The fundraising event, the first of its kind organised by national charity CEO Sleepout, will see over 40 students “give up a warm bed, for someone who doesn’t have one.”
It may be the season of festive cheer, with Christmas parties in full swing over the weekend, but this Friday will see a select group of Teesside University Students swapping their warm beds for sleeping bags and the cold outdoors as they take part in the very first #BigStudentSleepout.
Armed with little more than several layers of warm clothing, the student volunteers will be doing their bit to raise funds and awareness on the issue of poverty and homelessness in both Teesside and nationally.
The Big Student Sleepout is a community drive being pioneered by the national charity with Teesside origins, CEO Sleepout, who are aiming to capture the young minds that will become the business and community leaders of the future with their fundraising events.
Funds raised from the event will then be used to support charitable organisations and projects in the local area, including Middlesbrough’s Salvation Army and The Moses Project based in Stockton-on-Tees.
Braced for cold weather
With the Met Office forecasting a cold and blustery night on the 7th December, it appears the brave student fundraisers are in for a testing night.
Weather reports are suggesting evening temperatures on Friday could feel as low as 1°c and a yellow weather warning for “very strong winds” that “could bring some disruption” is currently in place.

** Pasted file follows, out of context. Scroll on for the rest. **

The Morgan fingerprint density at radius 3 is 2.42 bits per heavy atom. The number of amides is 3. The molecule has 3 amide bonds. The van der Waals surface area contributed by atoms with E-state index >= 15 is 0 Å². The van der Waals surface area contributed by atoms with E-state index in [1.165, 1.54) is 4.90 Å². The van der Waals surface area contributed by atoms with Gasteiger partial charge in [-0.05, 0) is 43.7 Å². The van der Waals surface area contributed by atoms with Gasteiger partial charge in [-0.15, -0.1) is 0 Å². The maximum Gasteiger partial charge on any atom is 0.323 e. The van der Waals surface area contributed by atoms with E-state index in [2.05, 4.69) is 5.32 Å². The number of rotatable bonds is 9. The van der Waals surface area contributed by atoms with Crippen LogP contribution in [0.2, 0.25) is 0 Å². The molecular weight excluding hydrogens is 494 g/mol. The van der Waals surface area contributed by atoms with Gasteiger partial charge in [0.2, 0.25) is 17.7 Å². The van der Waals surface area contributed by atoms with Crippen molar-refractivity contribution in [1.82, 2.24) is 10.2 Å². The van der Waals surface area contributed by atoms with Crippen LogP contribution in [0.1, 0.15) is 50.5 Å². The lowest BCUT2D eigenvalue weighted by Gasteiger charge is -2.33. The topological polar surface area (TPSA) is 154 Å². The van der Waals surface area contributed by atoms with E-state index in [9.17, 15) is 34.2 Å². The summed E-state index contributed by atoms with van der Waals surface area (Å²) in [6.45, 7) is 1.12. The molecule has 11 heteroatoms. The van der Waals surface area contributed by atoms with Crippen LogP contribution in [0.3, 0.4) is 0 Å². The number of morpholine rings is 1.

But the prospect of a bitterly cold December’s night hasn’t put off student volunteers Anna Mockler and Jade Hswell from signing up for The Big Student Sleepout.
Speaking to TUXtra on why they’ve chosen to give up home comforts for a night outdoors, Jade revealed;
“It’s something I’ve always wanted to do and I saw the opportunity and thought, I need to do it.
“I’m a student nurse, so I’ve met a lot of people who’ve been homeless and come through the other end and the support that they need and how vital it is.”
For Anna, it was also clear that this an issue she held a deep passion for;
“I’ve taken part in sleepout’s three times before for the Philanthropic organisation and I’m very passionate about helping the homeless in my area because of that.
And whilst the conditions on the night were a concern, with Jade observing that the weather has been “very wet and cold lately” both were bracing themselves for the cold weather, with Jade adding;
“I’ve got my hat, my scarf, my sleeping bag, so I’m ready to go.
“Nobody should be sleeping like this”
Speaking on the “fantastic” and “unique” experience these students were going to face, National Co-coordinator of CEO Sleepout Bianca Robinson explained that whilst the nights “cold” and “uncomfortable” experience could never compare to the “terrifying” and “horrific” situation that a rough sleeper faces, the small insight to what it’s like still remained invaluable.
“It’s really nothing compared to what somebody who’s forced to sleep on the street or find a safe place to sleep every night goes through.
“We couldn’t come close to that.
“But we will gain a bit of insight, a bit of empathy and its that time for contemplation to think; nobody should be sleeping like this.